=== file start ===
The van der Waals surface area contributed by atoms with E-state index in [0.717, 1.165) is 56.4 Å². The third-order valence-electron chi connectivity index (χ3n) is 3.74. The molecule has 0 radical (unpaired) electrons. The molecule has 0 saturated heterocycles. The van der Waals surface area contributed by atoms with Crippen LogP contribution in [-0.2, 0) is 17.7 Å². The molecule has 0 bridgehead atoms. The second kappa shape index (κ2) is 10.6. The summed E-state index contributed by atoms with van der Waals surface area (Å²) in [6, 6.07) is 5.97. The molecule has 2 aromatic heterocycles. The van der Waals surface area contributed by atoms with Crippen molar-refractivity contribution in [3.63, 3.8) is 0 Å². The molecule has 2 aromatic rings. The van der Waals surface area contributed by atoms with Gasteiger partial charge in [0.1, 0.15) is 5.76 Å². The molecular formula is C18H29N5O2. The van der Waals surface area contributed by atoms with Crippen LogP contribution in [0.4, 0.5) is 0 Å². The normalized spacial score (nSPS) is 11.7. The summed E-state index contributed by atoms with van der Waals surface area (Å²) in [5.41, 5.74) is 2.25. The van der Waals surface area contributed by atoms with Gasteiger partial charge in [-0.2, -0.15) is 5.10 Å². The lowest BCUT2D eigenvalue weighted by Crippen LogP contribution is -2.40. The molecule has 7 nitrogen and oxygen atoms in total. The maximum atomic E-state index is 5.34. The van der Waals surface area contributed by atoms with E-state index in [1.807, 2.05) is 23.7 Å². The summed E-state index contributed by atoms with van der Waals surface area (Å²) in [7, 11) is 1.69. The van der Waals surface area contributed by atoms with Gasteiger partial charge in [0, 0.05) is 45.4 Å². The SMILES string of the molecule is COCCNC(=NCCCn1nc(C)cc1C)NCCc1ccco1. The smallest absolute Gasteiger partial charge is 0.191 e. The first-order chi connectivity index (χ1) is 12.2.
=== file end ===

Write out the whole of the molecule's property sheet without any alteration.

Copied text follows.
The van der Waals surface area contributed by atoms with E-state index in [0.717, 1.165) is 56.4 Å². The third-order valence-electron chi connectivity index (χ3n) is 3.74. The molecule has 0 radical (unpaired) electrons. The molecule has 0 saturated heterocycles. The van der Waals surface area contributed by atoms with Crippen LogP contribution in [-0.2, 0) is 17.7 Å². The molecule has 0 bridgehead atoms. The second kappa shape index (κ2) is 10.6. The summed E-state index contributed by atoms with van der Waals surface area (Å²) in [6, 6.07) is 5.97. The molecule has 2 aromatic heterocycles. The van der Waals surface area contributed by atoms with Crippen molar-refractivity contribution in [3.63, 3.8) is 0 Å². The molecule has 2 aromatic rings. The van der Waals surface area contributed by atoms with Gasteiger partial charge in [0.1, 0.15) is 5.76 Å². The molecular formula is C18H29N5O2. The van der Waals surface area contributed by atoms with Crippen LogP contribution in [0.4, 0.5) is 0 Å². The normalized spacial score (nSPS) is 11.7. The summed E-state index contributed by atoms with van der Waals surface area (Å²) in [5.41, 5.74) is 2.25. The van der Waals surface area contributed by atoms with Gasteiger partial charge in [-0.2, -0.15) is 5.10 Å². The lowest BCUT2D eigenvalue weighted by Crippen LogP contribution is -2.40. The molecule has 7 nitrogen and oxygen atoms in total. The maximum atomic E-state index is 5.34. The van der Waals surface area contributed by atoms with E-state index in [1.807, 2.05) is 23.7 Å². The summed E-state index contributed by atoms with van der Waals surface area (Å²) in [7, 11) is 1.69. The van der Waals surface area contributed by atoms with Gasteiger partial charge in [0, 0.05) is 45.4 Å². The SMILES string of the molecule is COCCNC(=NCCCn1nc(C)cc1C)NCCc1ccco1. The smallest absolute Gasteiger partial charge is 0.191 e. The first-order chi connectivity index (χ1) is 12.2.